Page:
As ships and armaments developed, the requirement to offload the armament diminished, and the Gunwharf fell into disuse. It re-established as the Royal Navy shore establishment HMS Vernon in 1923.[5] The site became HMS Nelson in 1986 and ceased operations in 1995.[3]

The site was then sold to Berkeley Group Holdings in 1996 and, after being redeveloped to a design by HGP Architects, re-opened as a retail outlet in February 2001.[3]

Retained historic buildings and structures[edit]

HMS Vernon suffered extensive damage during the Blitz, but a number of historic structures survived, some of which have been restored as part of the Gunwharf Quays development.

  • The Old Customs House pub and restaurant, built as an administration block in the late 18th century, is the oldest building on the site and the only significant survival on the Old Gun Wharf side.[6]
  • An early 19th-century gateway stands behind the Vulcan building, indicating the line of the original boundary of the New Gun Wharf;[7] Initially hemmed in by the fortifications of Old Portsmouth, the site expanded further when the town fortifications were levelled in the 1870s; much of the later perimeter wall, which dates from this expansion, remains in place around the edge of the site, along with the Main Gate of c.1870.[8]
  • The Grand Storehouse (later called the Vulcan Building) was the principal structure on the New Gun Wharf, built 1811-14. Its north wing and clock tower were both destroyed in the Blitz and only reinstated as part of the Gunwharf Quays reconstruction.[9]
  • The old Royal Marines Infirmary building was originally built as an Ordnance Storehouse at around the same time as the Vulcan block; together with other nearby storehouses it was converted to form Gunwharf Barracks, of which it is the only surviving part.[10]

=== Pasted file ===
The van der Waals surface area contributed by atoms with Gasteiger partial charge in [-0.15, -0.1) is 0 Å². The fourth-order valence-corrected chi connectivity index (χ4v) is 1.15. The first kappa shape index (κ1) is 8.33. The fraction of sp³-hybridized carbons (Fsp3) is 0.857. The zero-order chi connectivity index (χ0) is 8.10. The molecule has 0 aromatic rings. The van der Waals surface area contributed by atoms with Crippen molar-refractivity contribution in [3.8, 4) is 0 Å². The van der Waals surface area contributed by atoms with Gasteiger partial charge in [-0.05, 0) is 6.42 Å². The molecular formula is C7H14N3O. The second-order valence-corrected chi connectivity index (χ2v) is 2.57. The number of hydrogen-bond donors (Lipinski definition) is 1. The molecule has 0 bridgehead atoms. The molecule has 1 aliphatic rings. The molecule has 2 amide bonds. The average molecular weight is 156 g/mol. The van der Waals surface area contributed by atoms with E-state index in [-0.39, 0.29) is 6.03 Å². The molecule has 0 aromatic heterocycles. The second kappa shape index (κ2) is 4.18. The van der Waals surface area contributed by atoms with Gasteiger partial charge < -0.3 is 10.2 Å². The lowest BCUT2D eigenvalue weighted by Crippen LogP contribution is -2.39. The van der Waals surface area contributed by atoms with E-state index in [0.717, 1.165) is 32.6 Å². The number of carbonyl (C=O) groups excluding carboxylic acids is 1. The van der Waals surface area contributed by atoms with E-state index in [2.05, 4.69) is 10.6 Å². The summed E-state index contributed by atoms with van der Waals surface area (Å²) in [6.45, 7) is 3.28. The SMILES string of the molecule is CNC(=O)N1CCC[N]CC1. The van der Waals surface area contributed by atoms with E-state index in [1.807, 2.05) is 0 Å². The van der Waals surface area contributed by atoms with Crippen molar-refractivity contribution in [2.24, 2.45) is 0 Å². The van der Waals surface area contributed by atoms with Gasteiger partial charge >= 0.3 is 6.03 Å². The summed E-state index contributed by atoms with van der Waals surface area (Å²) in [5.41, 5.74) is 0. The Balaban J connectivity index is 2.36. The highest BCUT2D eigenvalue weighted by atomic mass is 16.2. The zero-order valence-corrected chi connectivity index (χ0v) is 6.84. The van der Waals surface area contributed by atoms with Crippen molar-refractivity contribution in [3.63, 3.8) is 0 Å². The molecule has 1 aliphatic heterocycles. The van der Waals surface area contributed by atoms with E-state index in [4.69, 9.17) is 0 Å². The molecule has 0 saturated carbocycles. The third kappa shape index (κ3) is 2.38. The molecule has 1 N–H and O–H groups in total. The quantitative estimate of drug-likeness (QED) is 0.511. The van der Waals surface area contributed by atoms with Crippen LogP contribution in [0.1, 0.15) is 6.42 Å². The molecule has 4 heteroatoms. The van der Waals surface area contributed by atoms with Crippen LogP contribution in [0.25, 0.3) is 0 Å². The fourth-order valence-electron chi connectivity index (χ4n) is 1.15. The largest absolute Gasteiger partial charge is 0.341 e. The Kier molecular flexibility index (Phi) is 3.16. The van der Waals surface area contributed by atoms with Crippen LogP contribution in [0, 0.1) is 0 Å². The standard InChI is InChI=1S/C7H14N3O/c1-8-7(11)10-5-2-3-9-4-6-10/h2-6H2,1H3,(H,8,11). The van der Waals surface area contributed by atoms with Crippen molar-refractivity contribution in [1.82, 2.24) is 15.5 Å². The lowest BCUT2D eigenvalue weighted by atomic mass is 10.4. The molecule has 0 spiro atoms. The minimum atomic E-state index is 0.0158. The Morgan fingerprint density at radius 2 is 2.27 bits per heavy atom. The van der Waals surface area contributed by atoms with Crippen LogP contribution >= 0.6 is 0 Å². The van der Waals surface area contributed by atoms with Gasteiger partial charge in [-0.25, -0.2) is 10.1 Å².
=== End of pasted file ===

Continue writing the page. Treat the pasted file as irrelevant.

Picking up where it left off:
• Behind the Vulcan building, and dwarfed by it, is a former shell store (Building No. 25) dating from 1856.[9]

See also[edit]


  1. ^ a b c "The Origins of Gunwharf and HMS Vernon". History in Portsmouth. Retrieved 12 July 2019.
  2. ^ Allen, Lake (1817). The History of Portsmouth. London: Hatfield & co.
  3. ^ a b c Groombridge, Garth (2017). Portsmouth in 50 Buildings. Amberley Publishing. ISBN 978-1445664064.
  4. ^ "Plan of Gunwharf 1859". Minewarfare & Clearance Diving Officers' Association.
  5. ^ "HMS Vernon". Retrieved 7 April 2017.
  6. ^ Historic England. "HMS Nelson; Building number 58 (1245373)". National Heritage List for England. Retrieved 1 October 2015.
  7. ^ Historic England. "Former Gunwharf Gateway and walls of approximately 3 meters to north 38 meters to south (1378580)". National Heritage List for England. Retrieved 1 October 2015.
  8. ^ Historic England. "Perimeter walls with gateways including former main gate and lodges (1333204)". National Heritage List for England. Retrieved 1 October 2015.
  9. ^ a b Historic England. "Vulcan Block (Building number 21) and attached bollards (1104329)". National Heritage List for England. Retrieved 1 October 2015.
  10. ^ Historic England. "Building number 47 (The Royal Marines Infirmary) (1378579)". National Heritage List for England. Retrieved 1 October 2015.

External links[edit]